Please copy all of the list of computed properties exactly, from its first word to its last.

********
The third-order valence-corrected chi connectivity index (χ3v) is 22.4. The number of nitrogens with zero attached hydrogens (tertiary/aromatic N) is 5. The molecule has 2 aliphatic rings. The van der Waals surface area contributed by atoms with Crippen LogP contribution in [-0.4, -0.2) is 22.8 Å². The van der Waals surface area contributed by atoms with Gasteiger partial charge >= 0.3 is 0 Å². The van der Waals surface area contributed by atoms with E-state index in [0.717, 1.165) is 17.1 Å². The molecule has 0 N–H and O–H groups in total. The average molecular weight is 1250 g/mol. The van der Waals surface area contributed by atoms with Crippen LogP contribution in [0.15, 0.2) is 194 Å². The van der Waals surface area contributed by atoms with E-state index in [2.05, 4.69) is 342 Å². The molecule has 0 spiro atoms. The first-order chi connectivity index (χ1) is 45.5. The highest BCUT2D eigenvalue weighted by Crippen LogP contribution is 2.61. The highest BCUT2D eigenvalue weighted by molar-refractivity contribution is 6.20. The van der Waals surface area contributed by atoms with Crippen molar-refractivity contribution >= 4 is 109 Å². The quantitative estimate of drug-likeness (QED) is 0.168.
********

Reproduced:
The third-order valence-corrected chi connectivity index (χ3v) is 22.4. The number of nitrogens with zero attached hydrogens (tertiary/aromatic N) is 5. The molecule has 2 aliphatic rings. The van der Waals surface area contributed by atoms with Crippen LogP contribution in [-0.4, -0.2) is 22.8 Å². The van der Waals surface area contributed by atoms with Gasteiger partial charge >= 0.3 is 0 Å². The van der Waals surface area contributed by atoms with E-state index in [0.717, 1.165) is 17.1 Å². The molecule has 0 N–H and O–H groups in total. The average molecular weight is 1250 g/mol. The van der Waals surface area contributed by atoms with Crippen LogP contribution in [0.15, 0.2) is 194 Å². The van der Waals surface area contributed by atoms with E-state index in [2.05, 4.69) is 342 Å². The molecule has 0 spiro atoms. The first-order chi connectivity index (χ1) is 45.5. The highest BCUT2D eigenvalue weighted by Crippen LogP contribution is 2.61. The highest BCUT2D eigenvalue weighted by molar-refractivity contribution is 6.20. The van der Waals surface area contributed by atoms with Crippen molar-refractivity contribution >= 4 is 109 Å². The quantitative estimate of drug-likeness (QED) is 0.168.